At the moment the lack of appropriate standards or road rules limits the scope for getting innovative cars on the road that will reduce congestion and emissions. Think narrow track vehicles that are narrow enough to safely travel two abreast in a single lane. Or lightweight vehicles that depend more on accident avoidance rather than weighty crash survival protection to make a safe vehicle.
8 thoughts on “Driving down new car emissions using offset credit trading”
Anna Mortimore: “Petrol prices in Australia have doubled since 2000 and there has been no significant shift to fuel-efficient vehicles.”
Not sure about that. In 2005, 60% of new cars purchased in Australia emitted more than 200g/km. As of 2013, that’s down to 25%.
Note that a 2013 6cyl Holden VF Commodore is still about 220-240g/km.
Nick: Have you got a reference to those figures?
I hadn’t read the Anna M article in full and hadn’t realised that the article was an anti fuel tax article.
This link provides ABS data on annual fuel efficiencies 1963 (11.4 litres/km) and 2010 (11.3). I suspect the figures depend on what vehicles are included in the calculation. For example, in 1963 4WD vehicles were relatively rare and certainly not particularly suitable for use as family vehicles. By 2010, 4WD vehicles and people carriers were much higher.
The article commented that
A car with a fuel consumption of 10 litres/100km that travels 15,000km/yr will have an average daily fuel bill of about $6.60 assuming fuel costs $1.60/litre.
In cities like Brisbane the cost of using public transport is much higher than the cost of using an already owned car even when carrying the driver only.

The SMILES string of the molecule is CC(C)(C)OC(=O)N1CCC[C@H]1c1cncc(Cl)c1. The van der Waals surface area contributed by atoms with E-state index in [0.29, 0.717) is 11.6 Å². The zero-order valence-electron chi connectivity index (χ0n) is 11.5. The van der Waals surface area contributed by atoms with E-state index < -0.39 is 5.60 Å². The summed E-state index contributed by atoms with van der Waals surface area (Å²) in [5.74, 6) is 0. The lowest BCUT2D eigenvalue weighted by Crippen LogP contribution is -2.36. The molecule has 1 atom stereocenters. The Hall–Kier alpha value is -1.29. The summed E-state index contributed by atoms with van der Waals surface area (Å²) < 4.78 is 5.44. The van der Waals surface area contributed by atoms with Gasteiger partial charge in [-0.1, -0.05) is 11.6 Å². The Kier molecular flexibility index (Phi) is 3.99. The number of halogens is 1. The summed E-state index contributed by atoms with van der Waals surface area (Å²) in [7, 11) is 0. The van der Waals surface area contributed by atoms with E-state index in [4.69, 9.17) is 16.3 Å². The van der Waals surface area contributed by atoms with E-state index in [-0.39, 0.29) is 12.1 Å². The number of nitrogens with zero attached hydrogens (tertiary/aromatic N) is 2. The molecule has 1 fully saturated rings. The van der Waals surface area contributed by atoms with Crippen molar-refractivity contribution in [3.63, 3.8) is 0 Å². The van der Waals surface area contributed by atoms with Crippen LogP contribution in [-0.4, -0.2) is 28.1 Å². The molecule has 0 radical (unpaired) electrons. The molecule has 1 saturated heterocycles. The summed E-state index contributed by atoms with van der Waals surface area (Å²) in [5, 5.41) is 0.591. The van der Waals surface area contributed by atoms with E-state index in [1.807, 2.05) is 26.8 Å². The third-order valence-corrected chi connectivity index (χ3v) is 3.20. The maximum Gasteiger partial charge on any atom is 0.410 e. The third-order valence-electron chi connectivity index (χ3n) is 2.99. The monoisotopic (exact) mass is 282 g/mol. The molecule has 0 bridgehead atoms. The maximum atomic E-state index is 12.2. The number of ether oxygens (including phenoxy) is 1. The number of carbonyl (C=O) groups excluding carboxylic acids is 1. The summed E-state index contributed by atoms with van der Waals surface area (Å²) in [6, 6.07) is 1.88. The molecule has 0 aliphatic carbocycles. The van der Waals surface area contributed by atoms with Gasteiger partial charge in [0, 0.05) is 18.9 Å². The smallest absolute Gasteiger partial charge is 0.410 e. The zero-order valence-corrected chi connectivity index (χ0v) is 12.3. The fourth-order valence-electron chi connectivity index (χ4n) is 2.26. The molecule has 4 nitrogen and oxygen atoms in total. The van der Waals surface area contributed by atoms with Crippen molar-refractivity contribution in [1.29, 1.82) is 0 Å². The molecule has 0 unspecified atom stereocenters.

Increasing fuel costs have little effect because the cost of driving a few extra km is so low.
Hi John. Yep, sorry should have linked the first time:
It’s an interesting read. Figure 32 is the one I was referencing.
Table 7 is a comparison of government regulations between the UK and Australia. For some reason, it doesn’t note that Qld rego charges are based on cylinder count?
Yeah, I’m aware of Jevons paradox type arguments. Cars have certainly got heavier over the years.
But worth noting ‘SUV’ as a category includes all the small and medium size models too.
Something like a Subaru Forrester emits less than 70% as much CO2 as a Holden Commodore station wagon.
Even a Prado only emits 90% as much CO2 as a Holden Commodore – and it’s a much heavier vehicle.
Nick : The Wikipedia link to Jevon’s paradox finished with:
This is why we need to use schemes like the offset credit trading scheme to give positive control.
It is also worth noting that new cars are not bought by the poor. I would suggest that most new cars are bought by people who could easily afford the fuel bill.
John, re Jevon, I think I meant more that a lot of those arguments ceased to apply after the GFC. Afaik, oil consumption has been decreasing across the globe since then, not increasing.